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Archives for April 2014

Ten hits from Irkutsk

humpty-dumptyrussia-putin.jpeg5-1057x960It appears Putin is nostalgic for the old Union of Soviet Socialist Republics and wants to put Humpty Dumpty back together again. In this case it appears all the Putin’s horses and all the Putin’s men might at least put some of Mssr Dumpty back together again.

I get a little nostalgic over the USSR myownself. The stats for this blog brought to mind a trip I took. The stats show 10 hits from Irkutsk, a city in Siberia about 16 time zones to the east of here. It lies on the shore of Lake Baikal, the biggest, deepest and probably coldest fresh water lake in the world. More than 30 years ago, I boarded the Trans-Siberian Railroad in Irkutsk and began a 36-hour trip to Novosibirsk.

We had a compartment. It smelled of dirty rags, strong tea and piss.  The dirty-rag aroma came from the linen — if you want to call it that. Babushkas were stationed at the doors at either end of car, and I think one had a samovar. The alleged toilets accounted for the pissoir-heavy air.

images-1In the bar car, we read “Zima Junction” by the fine poet Yevgeni Yevtushenko. We were on the way to Zima, northwest of Irkutsk. Yevtushenko was born there.

It is a not a political poem, but Yevtushenko became popular in the West as he danced around the Soviet iron fist. He did not even approach the Western celebrity status of Aleksandr Solzhenitsyn, the unmercifully boring  novelist whose “The Gulag Archipeligo” attracted great notice in the West.
The luster of his heroism dulled for me when the boys in the politburo allowed him to leave mother Russia and eventually settle in New England. After spending much of his life  bitching and moaning about oppression in the Soviet Union, he bitched and moaned about rampant materialism and decadent values in a free society.

From Zima:

I’d like to see the old familiar pines,

the witnesses of the old-old  bygone times,


when great-granddad, along with other peasants,images

were banished to Siberia as rebels.


From far away

   to God forsaken place,

through mud and rain, deep in disgrace,


along with their wives and kids they were driven,


Ukrainian peasants, from Zhitomir region.


They  plodded,  trying to forget about


the things they treasured most of all, perchance…


The watchful convoy guards on the look out


would look askance at their heavy veiny hands.


The corporal would be playing cards as night would fall


while great-granddad, absorbed in thought all night,


would skilfully  pick up a piece of coal


straight from the fire, to have a light.


It is about going home again, a nostalgia piece from 1955. If Yevtushenko’s nostalgia yet lives, he’s not saying, at least publicly. He seems to be content out of the limelight with the Cold War a distant memory. He’s in his 80s and lives mostly in Tulsa. It was reported that he refuses to criticize Putin. And there is nothing about his views on Putin’s undisturbed waltz into the Ukraine, land of his grandfather.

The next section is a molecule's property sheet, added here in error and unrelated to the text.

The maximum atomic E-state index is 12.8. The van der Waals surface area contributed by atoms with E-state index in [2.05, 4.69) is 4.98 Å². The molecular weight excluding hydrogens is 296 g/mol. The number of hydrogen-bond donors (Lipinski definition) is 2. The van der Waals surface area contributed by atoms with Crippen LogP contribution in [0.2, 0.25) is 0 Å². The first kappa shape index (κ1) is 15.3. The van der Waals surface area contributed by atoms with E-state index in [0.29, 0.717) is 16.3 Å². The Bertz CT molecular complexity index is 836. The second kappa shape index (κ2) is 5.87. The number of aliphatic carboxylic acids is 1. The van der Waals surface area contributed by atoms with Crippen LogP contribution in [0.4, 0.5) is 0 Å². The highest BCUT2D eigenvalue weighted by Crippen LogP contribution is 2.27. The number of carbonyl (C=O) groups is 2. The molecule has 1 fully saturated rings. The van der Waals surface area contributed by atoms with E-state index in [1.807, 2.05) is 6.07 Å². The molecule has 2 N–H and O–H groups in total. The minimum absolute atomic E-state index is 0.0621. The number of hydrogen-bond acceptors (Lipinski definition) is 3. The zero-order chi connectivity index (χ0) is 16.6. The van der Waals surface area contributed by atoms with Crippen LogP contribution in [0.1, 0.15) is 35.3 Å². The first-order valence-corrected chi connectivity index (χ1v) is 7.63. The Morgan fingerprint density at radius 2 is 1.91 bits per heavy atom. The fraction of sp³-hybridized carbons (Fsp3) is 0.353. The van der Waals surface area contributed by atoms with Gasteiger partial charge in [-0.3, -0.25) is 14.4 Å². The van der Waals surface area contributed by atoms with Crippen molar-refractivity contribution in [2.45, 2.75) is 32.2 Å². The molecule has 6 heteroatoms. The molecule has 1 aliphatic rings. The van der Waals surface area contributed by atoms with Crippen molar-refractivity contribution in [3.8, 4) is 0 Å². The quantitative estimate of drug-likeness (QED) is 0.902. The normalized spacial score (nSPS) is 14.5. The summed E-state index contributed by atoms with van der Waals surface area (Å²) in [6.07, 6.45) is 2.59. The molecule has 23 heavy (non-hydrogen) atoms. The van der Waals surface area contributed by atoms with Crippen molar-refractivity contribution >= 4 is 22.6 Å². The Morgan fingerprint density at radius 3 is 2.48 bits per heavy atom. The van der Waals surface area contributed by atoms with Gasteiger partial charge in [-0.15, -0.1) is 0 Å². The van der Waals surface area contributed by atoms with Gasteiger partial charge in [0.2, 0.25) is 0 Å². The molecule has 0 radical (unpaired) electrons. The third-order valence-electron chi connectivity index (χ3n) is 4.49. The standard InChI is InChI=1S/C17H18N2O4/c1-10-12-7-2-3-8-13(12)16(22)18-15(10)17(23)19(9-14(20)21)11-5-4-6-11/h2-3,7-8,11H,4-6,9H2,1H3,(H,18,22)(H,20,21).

I don’t suppose I want to see Irkutsk again. And I certainly don’t suppose the Stink Train still runs. Moreover, I’d guess Yevtushenko doesn’t want to return to Zima Station. When you get to a certain age, nostalgia isn’t all it’s cracked up to be. Nonetheless, thank you dear Siberian readers for sparking a memory “from far away.”

A rose is a rose x 20

There are about 20 blooms on this floribunda rose. They grew on a single cane, from a plant fertilized by optimism and goaded by sunny days and strong verbs.

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Taxed

It’s a Paine to say it, but these are the times that tax men’s souls. (Women’s too.)

What this country needs is more affordability in the purchase, care  and maintenance of members of Congress. I am but a handful of percentage points from billionaire Charles Koch’s tax bracket. If that isn’t the ultimate in horse pucky, I’ll be Go-To-Hell.

Perhaps we need to pool money; buy a Solon or two. I’ll volunteer as the bagman. I’m just shooting spit wads here. Big bidness done bought them up. The pharmaceutical guys bought the best, if not the brightest, which is why the news on NBC, ABC and CBS is saturated with drug commercials for every malady known to humankind, and then some. Some of those maladies are plenty exotic and make you wonder what came first, the disease or the cure?

Oddly enough in these taxing times, doing my taxes this year has been like being keel hauled by Captain Bligh. I wish I could say my absence from da blog was because I have been on a trip — someplace exotic like the stockyard at Stanfield or the casino at Why or a Toltec truck stop. But I have been chained to TurboTax, which this year has been the worst version ever. The Terror of the Return was like HAL telling Keir Dullea’s character, “I’m sorry, Dave, but I can’t do that.”

I shall scour the ends of the Earth for an alternative next year. This year’s software has been as hinky and annoying as George W. Bush’s smirk.

 

The good doctor responds

If you read the letter I wrote to Dr. Sweitzer, you might be interested in her response:

I received your letter in my mail last evening.  I sincerely apologize for the way your case was handled upon Dr. Ewy’s departure.  In the month I have been at the Sarver, I have worked diligently to begin the process of improving care for all of our patients.  I would like to speak with you about your experience.  As I do not yet have an assistant, please call me at your convenience on my cell phone, 608-XXX-XXXX.

Nancy Sweitzer

I spoke with her. She said she was indeed working to improve patient care at the Sarver Center. I believe her. I did visit the sins committed before she took charge upon her. She has a formidable task before her. She needs some time. As you can see her cell phone number is from Madison, Wis., whence she came and took over at Sarver March 1.